Friday, March 2, 2012

The 5D Mark III Confuses Me

Canon announced the 5D Mark III today, and while it doesn't scream "arrogantly clueless" like their abandonment of the mirrorless market and the ridiculous price on the G1X, it certainly doesn't assuage my fears about Canon.

What puzzles me is the price, which comes it at one thousand dollars more expensive than the 5D Mark II when  it launched, and fifteen-hundred more than its current price. Canon has tried to explain this away by saying that the camera is not a replacement for the MkII, but is instead meant to sit between it and the 1DX.

Combined with the revelation that there will be no replacement for the 7D, the 60D replacement will move upmarket, and the 1DX being called a "replacement" for the 1D and 1DS even though we know that a high-resolution studio camera is in the offing, it all gives me the impression of a company that has no idea in what direction it wants to go.

Further compounding this impression is their release of an entirely new system for video, which will have new lenses, yet another SLR-styled camera, and more hyper-expensive accessories. Obviously, Canon does not believe in the maxim that less is more. They believe that more is more, and even more is a lot more.

It's hard for me to totally mock Canon just yet. They are being annoyingly cagey with details about their cameras. We've seen only a smattering of demo photos, and no serious hands-on have taken place. But considering the different philosophies and market strategies exemplified by The D4 and the 1DX, I do not hold out much hope for serious innovation and change.

Compare this to Sony, who has pushed the APS-C market into entirely new territories with the NEX-7 and A77, and their incredible innovation appears primed to continue into the full-frame market. Sony is manufacturing the sensors in all of the best cameras currently on the market. Length-to-length, Sony's system is cheaper than either Nikon or Canon (granted, the recent increase in lens prices goes some way to eliminating this). Truly, Sony is going that one bit farther in every respect.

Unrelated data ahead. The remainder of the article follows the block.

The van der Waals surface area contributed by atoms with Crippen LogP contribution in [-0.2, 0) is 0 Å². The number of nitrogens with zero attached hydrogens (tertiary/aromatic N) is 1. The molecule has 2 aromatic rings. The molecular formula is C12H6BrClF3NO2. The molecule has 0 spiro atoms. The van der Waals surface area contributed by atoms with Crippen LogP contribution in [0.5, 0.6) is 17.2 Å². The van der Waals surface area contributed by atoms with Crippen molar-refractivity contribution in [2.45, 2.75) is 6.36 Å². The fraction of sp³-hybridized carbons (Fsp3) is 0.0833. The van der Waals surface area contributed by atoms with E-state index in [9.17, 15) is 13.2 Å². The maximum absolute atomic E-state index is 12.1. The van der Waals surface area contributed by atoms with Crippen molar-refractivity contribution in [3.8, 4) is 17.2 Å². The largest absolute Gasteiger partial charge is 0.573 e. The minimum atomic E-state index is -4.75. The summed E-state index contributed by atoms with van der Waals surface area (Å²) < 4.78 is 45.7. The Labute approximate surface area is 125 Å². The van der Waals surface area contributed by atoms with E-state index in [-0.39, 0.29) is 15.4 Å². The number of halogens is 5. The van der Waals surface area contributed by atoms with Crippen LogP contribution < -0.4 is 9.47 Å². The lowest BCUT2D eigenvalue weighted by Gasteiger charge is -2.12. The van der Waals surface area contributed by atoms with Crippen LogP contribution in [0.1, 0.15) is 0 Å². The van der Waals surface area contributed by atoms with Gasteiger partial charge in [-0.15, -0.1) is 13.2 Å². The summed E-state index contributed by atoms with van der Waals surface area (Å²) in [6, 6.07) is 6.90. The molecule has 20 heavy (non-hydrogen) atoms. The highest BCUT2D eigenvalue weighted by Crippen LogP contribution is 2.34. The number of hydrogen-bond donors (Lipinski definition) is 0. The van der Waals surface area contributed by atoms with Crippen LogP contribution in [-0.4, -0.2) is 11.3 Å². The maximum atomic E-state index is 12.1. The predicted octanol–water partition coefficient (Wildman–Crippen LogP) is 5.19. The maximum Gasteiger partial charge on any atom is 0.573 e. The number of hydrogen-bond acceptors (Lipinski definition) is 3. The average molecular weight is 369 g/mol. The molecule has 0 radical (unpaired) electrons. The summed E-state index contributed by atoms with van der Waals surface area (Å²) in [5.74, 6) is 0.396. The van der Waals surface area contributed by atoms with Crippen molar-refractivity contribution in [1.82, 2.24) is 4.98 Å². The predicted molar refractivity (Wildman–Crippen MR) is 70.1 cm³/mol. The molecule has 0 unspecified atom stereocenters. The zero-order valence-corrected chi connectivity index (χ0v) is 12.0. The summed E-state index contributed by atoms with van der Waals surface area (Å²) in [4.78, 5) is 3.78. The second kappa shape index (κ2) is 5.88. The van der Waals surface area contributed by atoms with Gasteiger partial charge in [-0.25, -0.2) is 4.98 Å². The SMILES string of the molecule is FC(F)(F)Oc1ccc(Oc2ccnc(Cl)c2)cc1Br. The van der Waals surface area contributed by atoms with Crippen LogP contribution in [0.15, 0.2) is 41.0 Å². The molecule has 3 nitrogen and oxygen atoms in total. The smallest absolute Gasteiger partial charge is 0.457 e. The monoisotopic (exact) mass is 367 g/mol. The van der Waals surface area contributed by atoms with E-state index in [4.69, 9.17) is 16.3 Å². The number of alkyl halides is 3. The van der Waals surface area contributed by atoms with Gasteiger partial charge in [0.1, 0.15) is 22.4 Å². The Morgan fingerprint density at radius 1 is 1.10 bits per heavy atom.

Canon could have brought it. They could have unified the concepts of the new Canon C-Series with their standard line. But no. They instead chose to further fragment their line-up. That behavior annoys the hell out of me, because it stems from a company that knows that they have their professional market by the balls, and this market will be much more willing to plunk down cash since investment in a competing system would cost more and be more problematic. In economics terms, people who are invested in Canon's system have turned Canon products into inflexible goods.

And because of this, instead of bold steps, we get incremental upgrades, features that should have existed in their previous generation of cameras, and a system designed to milk money from customers, all for a lot more money than last year.

Man, what a deal.

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